In academic years 1970-71 and 1971-72, the President, with the consent of a joint Committee of the Academic Council and Community Council, shall have the power to make minor adjustments in the structure and operation of this Constitution as need arises. The College Council shall determine what constitutes a minor adjustment.
Section X: Starting Date.
This Constitution shall take effect on September 14, 1970. Delegations by the Faculty specified in this Constitution shall not take place until the election of students to the bodies authorized by this Constitution.
A Report on the Remaking of Hampshire Governance
August 26, 1974. Click here to download a pdf of the full report.
Summary of Report
The Governance Review Committee, established by the College Council and elected by and from the community, spent the summer recess examining the structure, philosophy, and operation of the Hampshire College governance system.
We investigated the origins of the Hampshire governance system in the social currents of the late 1960's. We examined the structure of governance and identified the different organizational models existing within the system (i.e., business management, intentional community, constitutional democracy, and traditional academic models). A study of specific cases, offices, and councils followed this overview, and led to the development of our own models, specific recommendations, and the drafting of this final report.
1. That Hampshire's governance system be based on the principles of communication, accountability, clarity, delegation, participation, organization, and collaboration.
2. That strong staff, student, faculty, and administrative constituencies be encouraged as a sound base for effective governance.
3. That the structure of College governance be divided into three sectors: Academic, Community, and Business, for efficient and responsive administration and for the greatest participation in setting the policies and priorities of the College.
4. That there be an Academic Council one-fourth the size of the present Council, composed of faculty and student representatives.
5. That every person in this community be affiliated with one of the residence Houses or the sixth House for off-campus students, and that the Community Council be elected from the Houses.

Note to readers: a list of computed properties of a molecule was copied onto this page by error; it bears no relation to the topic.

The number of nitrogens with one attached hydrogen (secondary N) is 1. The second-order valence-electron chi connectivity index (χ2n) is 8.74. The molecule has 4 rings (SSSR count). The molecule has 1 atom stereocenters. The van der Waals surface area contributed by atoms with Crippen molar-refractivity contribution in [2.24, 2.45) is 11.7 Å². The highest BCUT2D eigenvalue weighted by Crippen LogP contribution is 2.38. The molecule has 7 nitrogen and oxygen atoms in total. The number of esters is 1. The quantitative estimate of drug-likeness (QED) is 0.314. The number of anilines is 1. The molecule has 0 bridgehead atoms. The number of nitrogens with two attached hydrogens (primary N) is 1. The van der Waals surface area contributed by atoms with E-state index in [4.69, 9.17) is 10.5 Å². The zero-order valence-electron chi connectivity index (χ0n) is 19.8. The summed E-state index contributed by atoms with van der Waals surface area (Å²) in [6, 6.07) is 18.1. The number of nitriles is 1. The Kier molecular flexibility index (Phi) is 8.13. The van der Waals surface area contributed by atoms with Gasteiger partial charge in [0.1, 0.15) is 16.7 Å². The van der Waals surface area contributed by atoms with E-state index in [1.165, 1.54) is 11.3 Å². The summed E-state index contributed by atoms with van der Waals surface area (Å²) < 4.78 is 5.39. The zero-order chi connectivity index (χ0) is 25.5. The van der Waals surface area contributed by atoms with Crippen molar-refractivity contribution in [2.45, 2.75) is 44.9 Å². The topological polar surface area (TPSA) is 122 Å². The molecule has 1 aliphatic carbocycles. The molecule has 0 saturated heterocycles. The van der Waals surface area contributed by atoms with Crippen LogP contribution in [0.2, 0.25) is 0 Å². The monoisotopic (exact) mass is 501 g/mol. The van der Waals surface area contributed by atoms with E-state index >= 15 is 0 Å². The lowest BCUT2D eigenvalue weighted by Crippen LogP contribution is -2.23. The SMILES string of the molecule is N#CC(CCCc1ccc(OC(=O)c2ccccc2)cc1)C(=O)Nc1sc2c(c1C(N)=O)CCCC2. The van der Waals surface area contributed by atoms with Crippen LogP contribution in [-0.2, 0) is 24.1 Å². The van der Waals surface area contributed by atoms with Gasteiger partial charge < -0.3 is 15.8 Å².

6. That there be a management group for the Business sector.
7. That the Councils and the management group should be responsible for making policy and setting priorities for their respective sectors, working in close conjunction with the administrative heads.
8. That both the Community and Academic sectors be headed by Deans elected by the respective Councils for renewable two year terms, and that the Treasurer be the chief officer of the Business sector.\
9. That the Office of the President and Vice-President remain the central point for making broad decisions in the life of the College, for external relations, and for the coordination of information.
10. That an Ombudsman be established to resolve conflict, without the power to enforce solutions, and to communicate her/his analysis of problems to the appropriate persons or agencies.
11. That cases which are not otherwise resolved be decided by a Judicial Board.
12. That procedures be adopted so that policy changes take effect automatically if those charged with authority to review them do not act within a reasonable time.
13. That arrangements be made so that governance can operate even when the College is not in session.
14. That a Governance Communications Center be established to maintain the records of governance agencies and to provide ready access to information about about the governance system and its activities.
15. That the role in College governance of the Board of Trustees, including student and faculty representatives, be clarified and strengthened.
It is the hope of the Governance Review Committee that this report will be the basis for college-wide discussion and involvement in the task of remaking the governance of the College. (p. ii-iv)
Organizational Strengths and Weaknesses. In: Self Study Report
January 1974. Click here to download a pdf of the entire Self Study Report.
The weaknesses of the present governance structure center on the following characteristics:
* With experience it is clear that the language of the College's constitution, particularly as it refers to jurisdictional responsibilities, allows for confusion with those areas charged to the Administration. In part, this reflects the desire for widespread participation in the decision-making and accountability processes.
* The structure is so elaborate that it generates an unusual number of transactions between its member parts which maximize the opportunity for error, confusion, and possibilties of fatigue. Some of these transactions, principally those of required "review and ratification" have proven to be "rubber stamping" activities which many view as unnecessarily duplicative and time-consuming.
* The elaborate definitions of responsibility for each sub-unit have not been clarfied with experience so that jurisdictional disputes are commonplace, time-consuming, and can produce tension in varying degrees in the College community.
* The necessity to honor the above mentioned responsibilities through early consultation occasionally produces a slow decision process. This sometimes must be foreshortened in the face of external deadlines and pressures, giving rise to objection from the community at large to the particular action taken. (p.31-32)
Preliminary Report of the Constitutional Reform Committee. 1975. Click here to download a pdf of the full report.